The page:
Washington (CNN)Florida can bar ex-felons from voting if they owe court fines or fees associated with their convictions, even if they are unable to pay, a federal appeals court ruled Friday.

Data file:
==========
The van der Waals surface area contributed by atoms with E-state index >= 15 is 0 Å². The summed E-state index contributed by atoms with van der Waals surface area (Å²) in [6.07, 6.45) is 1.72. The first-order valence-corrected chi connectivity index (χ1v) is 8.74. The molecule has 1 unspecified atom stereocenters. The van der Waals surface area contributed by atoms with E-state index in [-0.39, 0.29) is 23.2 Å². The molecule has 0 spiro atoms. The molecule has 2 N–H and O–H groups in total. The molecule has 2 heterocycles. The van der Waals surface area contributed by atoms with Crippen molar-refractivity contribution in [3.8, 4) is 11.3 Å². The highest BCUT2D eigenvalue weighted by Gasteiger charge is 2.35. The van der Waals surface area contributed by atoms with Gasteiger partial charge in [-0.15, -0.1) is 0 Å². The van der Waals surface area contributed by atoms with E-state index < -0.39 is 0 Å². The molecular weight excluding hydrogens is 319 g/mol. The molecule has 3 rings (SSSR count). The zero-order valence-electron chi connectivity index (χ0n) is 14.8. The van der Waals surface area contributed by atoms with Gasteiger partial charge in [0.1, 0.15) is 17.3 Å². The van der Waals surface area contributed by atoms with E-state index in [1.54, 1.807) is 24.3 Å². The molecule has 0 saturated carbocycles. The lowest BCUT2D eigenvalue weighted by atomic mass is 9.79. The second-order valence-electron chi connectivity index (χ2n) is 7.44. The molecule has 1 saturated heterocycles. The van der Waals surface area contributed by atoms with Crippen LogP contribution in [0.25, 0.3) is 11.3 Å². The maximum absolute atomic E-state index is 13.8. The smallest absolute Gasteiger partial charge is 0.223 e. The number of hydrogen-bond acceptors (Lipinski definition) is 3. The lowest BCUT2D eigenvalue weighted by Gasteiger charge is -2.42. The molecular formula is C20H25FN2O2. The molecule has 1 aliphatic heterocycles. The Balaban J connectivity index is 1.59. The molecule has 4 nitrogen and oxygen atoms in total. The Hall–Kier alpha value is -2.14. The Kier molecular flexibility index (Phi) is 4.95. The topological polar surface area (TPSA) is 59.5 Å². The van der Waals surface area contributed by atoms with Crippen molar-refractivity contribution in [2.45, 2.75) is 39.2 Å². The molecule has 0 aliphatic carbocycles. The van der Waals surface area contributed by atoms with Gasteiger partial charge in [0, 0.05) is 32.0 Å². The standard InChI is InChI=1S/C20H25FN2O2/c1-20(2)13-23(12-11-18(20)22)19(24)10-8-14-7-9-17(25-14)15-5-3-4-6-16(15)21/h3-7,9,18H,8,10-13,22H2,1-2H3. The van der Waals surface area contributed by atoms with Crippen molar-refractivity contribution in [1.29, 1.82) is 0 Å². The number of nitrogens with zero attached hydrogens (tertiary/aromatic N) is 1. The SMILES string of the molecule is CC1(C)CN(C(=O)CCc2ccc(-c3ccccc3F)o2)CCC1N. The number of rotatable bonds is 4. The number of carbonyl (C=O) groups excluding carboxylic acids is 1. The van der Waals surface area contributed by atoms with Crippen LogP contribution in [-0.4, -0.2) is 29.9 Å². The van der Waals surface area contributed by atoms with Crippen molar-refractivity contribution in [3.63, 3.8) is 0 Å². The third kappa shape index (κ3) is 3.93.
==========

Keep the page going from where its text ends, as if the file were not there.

The 6-4 ruling by the full 11th US Circuit Court of Appeals overturned a lower court’s ruling blocking the law.The law, Chief Judge William Pryor wrote in the majority opinion, doesn’t constitute a poll tax. Instead, “it promotes full rehabilitation of returning citizens and ensures full satisfaction of the punishment imposed for the crimes by which felons forfeited the right to vote.””That criminal sentences often include financial obligations does not make this requirement a ‘capricious or irrelevant factor,’ ” Pryor wrote. “Monetary provisions of a sentence are no less a part of the penalty that society imposes for a crime than terms of imprisonment. Indeed, some felons face substantial monetary penalties but little or no prison time.”Visit CNN’s Election Center for full coverage of the 2020 raceRead MoreThe ruling, issued less than two months before the presidential election, marks another chapter in the extensive court battle over the law in a state President Donald Trump won in 2016 by fewer than 113,000 votes over Hillary Clinton, or 1.2% of the vote. Earlier this year, the US Supreme Court said Florida can enforce the law while the legal case over its constitutionality plays out, meaning the rule would likely be in place for the November elections.Friday’s ruling overturns a decision from US District Judge Robert Hinkle, who had said the Florida law, in respect to those people who are unable to pay, violates the Constitution. Hinkle called the state’s procedure an “unconstitutional pay-to-vote system.”Convicted felons in Florida had their voting rights restored with a constitutional amendment that passed in November 2018. Amendment 4, which allowed convicted felons who complete “all terms of sentence” the right to vote, passed with nearly 65% of the vote, exceeding the 60% threshold required.View 2020 presidential election pollingAfter Amendment 4 went into effect in January 2019, the GOP-led Florida Legislature passed, and Republican Gov. Ron DeSantis signed, a bill that clarified “all terms of sentence” to include legal financial obligations such as fines, fees and restitution.Multiple groups, including the Campaign Legal Center and American Civil Liberties Union, filed a flurry of legal challenges arguing the new law was unconstitutional and amounted to a “poll tax.”Paul Smith, vice president at the Campaign Legal Center, called Friday’s decision “deeply disappointing.” “While the full rights restoration envisioned by Amendment 4 has become less likely to be realized this fall, we will continue this fight for all Florida voters, so the full benefits of Amendment 4 will someday be realized,” Smith said in a statement, adding that “nobody should ever be denied their constitutional rights because they can’t afford to pay fines and fees.”Desmond Meade, who runs the Florida Rights Restoration Coalition, told CNN on Friday that it was “a blow to democracy and a blow to the hundreds of thousands of returning citizens who want to participate and may not have an opportunity to do so.” His group was at the forefront of the 2018 referendum in the state that aimed to restore voting rights for an estimated 1.4 million former felons.Meade said Friday’s decision likely would be appealed to the US Supreme Court. But with Florida’s October 5 deadline to register to vote in the general election fast approaching, Meade said activists are pushing to register as many qualified formerly incarcerated people as possible.In a report submitted to the court at an earlier stage in the legal battle, University of Florida professor Daniel Smith concluded that more than 774,000 people, or about 77% of those with felony convictions, across the state’s 67 counties were ineligible to register to vote because of outstanding financial obligations.Meade’s group has established a program that uses donated funds to help pay off those fines and fees. It has helped about 4,000 people so far.But Meade said activists also are working to reach a large pool of former felons — more than 600,000 — who likely do not have outstanding financial obligations but may be unaware that they are eligible to register to vote right now. “The majority of folks do not know,” he said.This story has been updated with more reaction and context.